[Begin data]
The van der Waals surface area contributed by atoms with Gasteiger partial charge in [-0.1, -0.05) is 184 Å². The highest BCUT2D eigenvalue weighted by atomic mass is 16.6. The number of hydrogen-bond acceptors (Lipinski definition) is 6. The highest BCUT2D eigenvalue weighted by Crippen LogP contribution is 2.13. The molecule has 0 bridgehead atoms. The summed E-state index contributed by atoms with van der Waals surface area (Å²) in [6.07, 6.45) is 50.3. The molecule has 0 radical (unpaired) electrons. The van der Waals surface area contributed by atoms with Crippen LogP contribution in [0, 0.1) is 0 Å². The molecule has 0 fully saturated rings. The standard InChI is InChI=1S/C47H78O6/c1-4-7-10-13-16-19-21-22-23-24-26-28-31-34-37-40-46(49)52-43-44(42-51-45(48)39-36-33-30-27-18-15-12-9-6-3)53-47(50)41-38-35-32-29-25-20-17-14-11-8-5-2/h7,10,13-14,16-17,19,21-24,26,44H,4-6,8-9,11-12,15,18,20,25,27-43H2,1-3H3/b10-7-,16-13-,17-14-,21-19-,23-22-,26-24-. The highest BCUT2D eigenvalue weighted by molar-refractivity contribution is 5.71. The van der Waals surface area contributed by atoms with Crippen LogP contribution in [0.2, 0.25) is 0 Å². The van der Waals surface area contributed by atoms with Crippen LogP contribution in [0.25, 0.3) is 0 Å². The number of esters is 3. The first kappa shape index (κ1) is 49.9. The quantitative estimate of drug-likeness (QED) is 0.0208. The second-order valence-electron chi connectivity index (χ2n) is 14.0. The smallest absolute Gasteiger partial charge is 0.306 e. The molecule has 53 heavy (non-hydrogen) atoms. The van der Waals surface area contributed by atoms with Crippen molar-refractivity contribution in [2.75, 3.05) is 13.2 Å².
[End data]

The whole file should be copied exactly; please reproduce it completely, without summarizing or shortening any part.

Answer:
The van der Waals surface area contributed by atoms with Gasteiger partial charge in [-0.1, -0.05) is 184 Å². The highest BCUT2D eigenvalue weighted by atomic mass is 16.6. The number of hydrogen-bond acceptors (Lipinski definition) is 6. The highest BCUT2D eigenvalue weighted by Crippen LogP contribution is 2.13. The molecule has 0 bridgehead atoms. The summed E-state index contributed by atoms with van der Waals surface area (Å²) in [6.07, 6.45) is 50.3. The molecule has 0 radical (unpaired) electrons. The van der Waals surface area contributed by atoms with Crippen LogP contribution in [0, 0.1) is 0 Å². The molecule has 0 fully saturated rings. The standard InChI is InChI=1S/C47H78O6/c1-4-7-10-13-16-19-21-22-23-24-26-28-31-34-37-40-46(49)52-43-44(42-51-45(48)39-36-33-30-27-18-15-12-9-6-3)53-47(50)41-38-35-32-29-25-20-17-14-11-8-5-2/h7,10,13-14,16-17,19,21-24,26,44H,4-6,8-9,11-12,15,18,20,25,27-43H2,1-3H3/b10-7-,16-13-,17-14-,21-19-,23-22-,26-24-. The highest BCUT2D eigenvalue weighted by molar-refractivity contribution is 5.71. The van der Waals surface area contributed by atoms with Crippen LogP contribution in [0.2, 0.25) is 0 Å². The van der Waals surface area contributed by atoms with Crippen LogP contribution in [0.25, 0.3) is 0 Å². The number of esters is 3. The first kappa shape index (κ1) is 49.9. The quantitative estimate of drug-likeness (QED) is 0.0208. The second-order valence-electron chi connectivity index (χ2n) is 14.0. The smallest absolute Gasteiger partial charge is 0.306 e. The molecule has 53 heavy (non-hydrogen) atoms. The van der Waals surface area contributed by atoms with Crippen molar-refractivity contribution in [2.75, 3.05) is 13.2 Å².